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Apple macOS High Sierra BUG Can Root Access Admin Without Password [How To Fix]

by Harsh Soni / Nov 30, 2017 07:32 AM EST
macOS High Sirrea

There looks a major bug in macOS High Sierra that enables the root superuser on a Mac with a blank password and no security check. Apple has later apologized for this bug and released a security update. 

The latest bug that was discovered by developer Lemi Ergin, give access anyone log into an account using the username "root" with no password. This works when attempting to right of entry an administrator's account on an unlocked Apple Mac, and it also provides access to the login screen of a locked Mac. 

It looks like this bug is present in the present version of macOS High Sierra, 10.13.1, and the Apple's macOS 10.13.2 beta that is in testing currently. It's not obvious how such an important bug got past Apple, but it's probably this is something that Apple will immediately address, as reported by GSM Arena.

At the login screen, the user can use the root trick to gain access to a macOS High Sierra after the feature has been enabled in System Preferences. The user at the login screen when clicking on "Other," and then enter "root" again with no password.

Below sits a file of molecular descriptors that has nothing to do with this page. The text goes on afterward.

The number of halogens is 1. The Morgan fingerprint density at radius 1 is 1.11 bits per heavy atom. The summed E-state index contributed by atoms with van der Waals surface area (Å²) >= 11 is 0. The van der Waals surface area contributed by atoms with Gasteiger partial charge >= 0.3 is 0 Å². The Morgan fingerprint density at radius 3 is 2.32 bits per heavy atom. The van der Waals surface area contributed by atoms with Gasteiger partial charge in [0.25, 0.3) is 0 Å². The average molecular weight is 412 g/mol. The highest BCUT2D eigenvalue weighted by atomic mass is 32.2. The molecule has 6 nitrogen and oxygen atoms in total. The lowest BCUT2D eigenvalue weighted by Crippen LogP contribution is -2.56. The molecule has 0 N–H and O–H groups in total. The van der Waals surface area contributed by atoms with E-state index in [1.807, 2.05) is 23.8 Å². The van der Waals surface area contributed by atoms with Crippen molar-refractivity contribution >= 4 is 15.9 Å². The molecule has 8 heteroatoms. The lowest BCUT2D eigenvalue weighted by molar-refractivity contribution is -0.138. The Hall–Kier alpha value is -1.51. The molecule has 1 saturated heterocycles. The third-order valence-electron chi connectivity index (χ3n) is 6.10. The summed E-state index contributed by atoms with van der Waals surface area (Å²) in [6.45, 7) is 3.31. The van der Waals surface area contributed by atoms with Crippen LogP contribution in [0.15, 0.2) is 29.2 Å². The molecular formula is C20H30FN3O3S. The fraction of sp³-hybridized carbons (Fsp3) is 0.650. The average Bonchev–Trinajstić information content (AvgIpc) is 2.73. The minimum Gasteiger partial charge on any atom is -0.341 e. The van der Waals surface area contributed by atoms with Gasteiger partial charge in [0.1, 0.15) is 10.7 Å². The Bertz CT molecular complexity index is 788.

This allows for admin-level access straight from the locked login screen, with the accountable to see all on the computer. Anyone looking to exploit the bug would in most cases first need physical access to the Apple device while an admin is logged in. They would only need admission for a few seconds, though, and then might return any time to log in as an admin.

Apple pulls out a security update to recover this vulnerability. The latest update can be downloaded on all Apple devices running macOS 10.3.1 using the Software Update mechanism in the Mac App Store. Apple claims that it will automatically roll out the update to all the users who have not installed it later in the day. 

Apple in a statement said that "we are working on a software update to address this issue," explained Apple when reached for comment. "Meanwhile, setting a root password prevents unauthorized access to your Mac." Instructions to do can be found on an Apple support page.

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